In the last two posts I have discussed why members of belief-groups have silly beliefs (that is, beliefs that the wider population finds silly), and why those particular beliefs, whatever they are, are the ones they believe. In broad terms, the answer is that these are arbitrary, costly hard-to-fake signals of group membership which tend to be historically contingent “frozen accidents”. In those posts I mentioned, and appealed to, something I call the “developmental hypothesis of belief acquisition” or DHBA for short. In this post I want to outline that view. It is not something I have directly lifted from others, so any flaws in it are entirely my own.
We are developmental organisms, which means that we change our morphology and behaviour as we mature, and as part of the typical life cycle of our species. Many organisms do not have a developmental cycle, although there is a lifecycle of their species: single celled organisms often simply divide into progeny cells that are in all relevant respects identical to the “parent” cell. However, contrary to common belief, this is not the norm. Many single celled organisms reproduce in a cycle of cell forms. For example, many bacteria have distinct stages between reproduction events, where they merge genetic material, in a form of sex. So the normal behaviour for living things is to have a developmental sequence.
Development is maintained by many things, but the most obvious, prima inter pares as it were, is genetic control. Genes modulate when and how these steps are taken. In organisms of our kind (multicellular eukaryotes), this is a very complex process, but the sequence is generally obvious. We go through fertilisation, division, invagination, birth, maturation and enculturation in a relatively stable and predictable fashion. It is not a great leap to see the process of belief acquisition as being a part of that process.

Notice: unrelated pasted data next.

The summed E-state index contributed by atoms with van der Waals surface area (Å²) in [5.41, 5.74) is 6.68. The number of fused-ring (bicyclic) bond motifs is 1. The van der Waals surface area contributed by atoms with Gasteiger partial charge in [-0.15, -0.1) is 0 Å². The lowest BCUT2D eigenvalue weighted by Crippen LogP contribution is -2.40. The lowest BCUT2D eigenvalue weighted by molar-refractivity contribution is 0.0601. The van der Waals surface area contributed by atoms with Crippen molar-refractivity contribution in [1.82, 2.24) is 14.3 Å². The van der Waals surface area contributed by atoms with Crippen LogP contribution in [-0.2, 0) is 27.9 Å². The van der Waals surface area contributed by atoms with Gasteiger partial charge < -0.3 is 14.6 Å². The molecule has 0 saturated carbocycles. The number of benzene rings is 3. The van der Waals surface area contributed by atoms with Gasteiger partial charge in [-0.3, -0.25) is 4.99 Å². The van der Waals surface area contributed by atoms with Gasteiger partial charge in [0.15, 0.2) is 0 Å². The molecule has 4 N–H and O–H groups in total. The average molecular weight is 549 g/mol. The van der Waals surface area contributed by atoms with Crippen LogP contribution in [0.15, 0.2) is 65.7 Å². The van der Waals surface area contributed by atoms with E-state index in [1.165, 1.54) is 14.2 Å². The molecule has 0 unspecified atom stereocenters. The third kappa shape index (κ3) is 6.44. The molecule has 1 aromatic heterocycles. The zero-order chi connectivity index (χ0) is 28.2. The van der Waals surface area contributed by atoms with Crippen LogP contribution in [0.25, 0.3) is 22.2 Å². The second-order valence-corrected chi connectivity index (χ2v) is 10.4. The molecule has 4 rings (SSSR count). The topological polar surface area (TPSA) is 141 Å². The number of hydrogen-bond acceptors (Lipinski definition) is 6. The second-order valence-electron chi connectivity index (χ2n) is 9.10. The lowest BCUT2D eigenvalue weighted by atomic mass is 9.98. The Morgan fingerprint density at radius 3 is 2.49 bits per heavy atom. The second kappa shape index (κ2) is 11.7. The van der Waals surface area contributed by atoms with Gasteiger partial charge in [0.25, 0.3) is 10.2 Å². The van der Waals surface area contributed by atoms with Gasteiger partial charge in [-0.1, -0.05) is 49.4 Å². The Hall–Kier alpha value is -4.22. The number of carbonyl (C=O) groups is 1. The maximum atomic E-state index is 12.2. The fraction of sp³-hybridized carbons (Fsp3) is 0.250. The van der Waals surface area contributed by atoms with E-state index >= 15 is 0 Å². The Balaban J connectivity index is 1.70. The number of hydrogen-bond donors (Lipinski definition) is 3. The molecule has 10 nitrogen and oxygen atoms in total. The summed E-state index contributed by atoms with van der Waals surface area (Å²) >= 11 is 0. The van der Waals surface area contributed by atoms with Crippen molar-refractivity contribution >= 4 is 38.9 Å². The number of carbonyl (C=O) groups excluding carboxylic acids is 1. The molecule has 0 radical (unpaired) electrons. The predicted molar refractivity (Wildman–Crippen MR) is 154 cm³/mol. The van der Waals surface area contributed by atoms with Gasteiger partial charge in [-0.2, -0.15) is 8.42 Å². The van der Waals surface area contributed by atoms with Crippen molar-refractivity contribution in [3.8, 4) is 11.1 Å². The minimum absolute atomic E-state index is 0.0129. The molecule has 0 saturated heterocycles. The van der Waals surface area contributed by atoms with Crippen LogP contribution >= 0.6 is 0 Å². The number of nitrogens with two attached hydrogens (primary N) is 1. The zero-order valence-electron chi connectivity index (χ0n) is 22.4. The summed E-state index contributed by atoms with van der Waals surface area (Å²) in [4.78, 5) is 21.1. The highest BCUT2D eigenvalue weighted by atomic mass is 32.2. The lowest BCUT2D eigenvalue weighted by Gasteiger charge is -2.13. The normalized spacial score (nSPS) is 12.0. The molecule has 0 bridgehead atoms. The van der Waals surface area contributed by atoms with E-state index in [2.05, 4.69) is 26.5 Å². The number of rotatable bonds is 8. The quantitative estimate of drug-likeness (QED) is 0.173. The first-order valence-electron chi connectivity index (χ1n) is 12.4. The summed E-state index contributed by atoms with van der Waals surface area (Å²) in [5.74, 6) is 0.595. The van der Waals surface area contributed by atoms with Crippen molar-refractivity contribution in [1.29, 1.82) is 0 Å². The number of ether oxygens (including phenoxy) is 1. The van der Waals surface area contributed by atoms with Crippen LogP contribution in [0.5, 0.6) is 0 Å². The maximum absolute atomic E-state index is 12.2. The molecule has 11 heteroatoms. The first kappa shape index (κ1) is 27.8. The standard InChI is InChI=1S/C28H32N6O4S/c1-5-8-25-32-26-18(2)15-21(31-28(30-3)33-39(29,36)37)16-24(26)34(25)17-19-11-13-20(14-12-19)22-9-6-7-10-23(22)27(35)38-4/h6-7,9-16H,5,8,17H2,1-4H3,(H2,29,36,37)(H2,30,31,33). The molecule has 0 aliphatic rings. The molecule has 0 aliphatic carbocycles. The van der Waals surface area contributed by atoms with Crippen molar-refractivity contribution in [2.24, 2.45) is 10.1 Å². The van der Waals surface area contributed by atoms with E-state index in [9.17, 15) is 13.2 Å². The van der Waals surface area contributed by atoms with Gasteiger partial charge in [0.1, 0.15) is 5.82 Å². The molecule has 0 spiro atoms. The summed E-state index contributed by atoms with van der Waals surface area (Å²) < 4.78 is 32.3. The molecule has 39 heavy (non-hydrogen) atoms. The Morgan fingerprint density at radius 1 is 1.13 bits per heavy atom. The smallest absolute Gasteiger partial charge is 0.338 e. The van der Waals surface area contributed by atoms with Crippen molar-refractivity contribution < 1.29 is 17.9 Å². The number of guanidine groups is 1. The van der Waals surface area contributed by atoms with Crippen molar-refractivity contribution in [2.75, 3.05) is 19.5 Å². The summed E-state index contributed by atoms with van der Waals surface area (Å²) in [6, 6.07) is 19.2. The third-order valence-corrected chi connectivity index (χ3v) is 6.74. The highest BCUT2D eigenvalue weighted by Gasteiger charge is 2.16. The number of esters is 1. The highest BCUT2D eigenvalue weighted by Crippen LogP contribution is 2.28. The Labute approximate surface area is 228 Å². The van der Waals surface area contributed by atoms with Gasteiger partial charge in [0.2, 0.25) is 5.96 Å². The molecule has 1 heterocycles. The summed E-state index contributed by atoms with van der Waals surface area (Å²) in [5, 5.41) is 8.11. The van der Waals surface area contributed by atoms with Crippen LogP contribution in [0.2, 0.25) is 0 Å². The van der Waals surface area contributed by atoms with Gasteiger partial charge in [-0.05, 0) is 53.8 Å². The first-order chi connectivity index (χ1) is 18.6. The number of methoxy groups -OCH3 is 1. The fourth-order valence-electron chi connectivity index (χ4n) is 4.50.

Nobody is born knowing very much, if anything. It makes more evolutionary sense when an organism can live in many variable environments, both in a single lifetime and in the range of the species, for organisms to be able to acquire beliefs from local cues, such as (in humans) culture and practice, as well as by personal experience. So instead of humans being born with a set of “Pleistocene” beliefs (which the sociobiologists mark 2 think), we are instead born with dispositions to acquire beliefs. These are sometimes called “fast and frugal heuristics”; ways that allow us to get just enough of a belief-set that is liable to increase our survivability to mating.
Now beliefs are slippery things. I think of them as “cognitive stances” (Olson) in which our cognition leads us to adopt attitudes to certain inputs in ways that lead to action when necessary. We can think of them as sentences here, though. A belief is a sentence that we are inclined to assert the truth of; that is, take as a reason for action.
We typically discuss belief-sets as static entities, as logically or rationally connected lists of things we believe, either at the individual level or the group level (“Christians believe that…”). But this is misleading. Beliefs are dynamic entities. They grow or shrink, connect to various other beliefs in different ways, and form networks as we mature. A Christian friend once thought that the Bible, as the Word of God, was a timeless writing; he now still thinks it to be the Word of God, but has a more nuanced historical view in which it underwent many redactions over time. This represents the dynamism of belief-sets. They are the outcome of constant revision and acquisition, and a shuffling of their relative weights and connections.